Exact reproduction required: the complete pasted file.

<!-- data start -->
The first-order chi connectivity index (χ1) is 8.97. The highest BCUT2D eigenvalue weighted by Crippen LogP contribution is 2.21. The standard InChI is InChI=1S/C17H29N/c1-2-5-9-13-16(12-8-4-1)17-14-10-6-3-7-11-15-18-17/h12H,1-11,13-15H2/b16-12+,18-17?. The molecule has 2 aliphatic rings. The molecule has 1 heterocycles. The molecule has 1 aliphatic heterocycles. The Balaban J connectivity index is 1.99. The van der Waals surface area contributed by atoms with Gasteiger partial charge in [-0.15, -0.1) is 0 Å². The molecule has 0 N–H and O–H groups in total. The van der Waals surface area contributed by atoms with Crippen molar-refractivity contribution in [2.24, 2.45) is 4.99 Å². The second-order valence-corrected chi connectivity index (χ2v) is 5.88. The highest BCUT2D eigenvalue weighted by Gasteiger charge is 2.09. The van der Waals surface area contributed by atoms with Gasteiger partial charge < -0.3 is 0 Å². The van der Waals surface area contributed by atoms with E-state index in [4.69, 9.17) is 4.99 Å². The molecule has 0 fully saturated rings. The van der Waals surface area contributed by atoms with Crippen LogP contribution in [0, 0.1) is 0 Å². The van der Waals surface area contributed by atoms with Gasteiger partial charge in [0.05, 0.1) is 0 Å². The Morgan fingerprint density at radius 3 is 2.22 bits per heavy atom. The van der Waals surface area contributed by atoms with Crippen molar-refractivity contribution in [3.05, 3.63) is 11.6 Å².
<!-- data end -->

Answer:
The first-order chi connectivity index (χ1) is 8.97. The highest BCUT2D eigenvalue weighted by Crippen LogP contribution is 2.21. The standard InChI is InChI=1S/C17H29N/c1-2-5-9-13-16(12-8-4-1)17-14-10-6-3-7-11-15-18-17/h12H,1-11,13-15H2/b16-12+,18-17?. The molecule has 2 aliphatic rings. The molecule has 1 heterocycles. The molecule has 1 aliphatic heterocycles. The Balaban J connectivity index is 1.99. The van der Waals surface area contributed by atoms with Gasteiger partial charge in [-0.15, -0.1) is 0 Å². The molecule has 0 N–H and O–H groups in total. The van der Waals surface area contributed by atoms with Crippen molar-refractivity contribution in [2.24, 2.45) is 4.99 Å². The second-order valence-corrected chi connectivity index (χ2v) is 5.88. The highest BCUT2D eigenvalue weighted by Gasteiger charge is 2.09. The van der Waals surface area contributed by atoms with Gasteiger partial charge < -0.3 is 0 Å². The van der Waals surface area contributed by atoms with E-state index in [4.69, 9.17) is 4.99 Å². The molecule has 0 fully saturated rings. The van der Waals surface area contributed by atoms with Crippen LogP contribution in [0, 0.1) is 0 Å². The van der Waals surface area contributed by atoms with Gasteiger partial charge in [0.05, 0.1) is 0 Å². The Morgan fingerprint density at radius 3 is 2.22 bits per heavy atom. The van der Waals surface area contributed by atoms with Crippen molar-refractivity contribution in [3.05, 3.63) is 11.6 Å².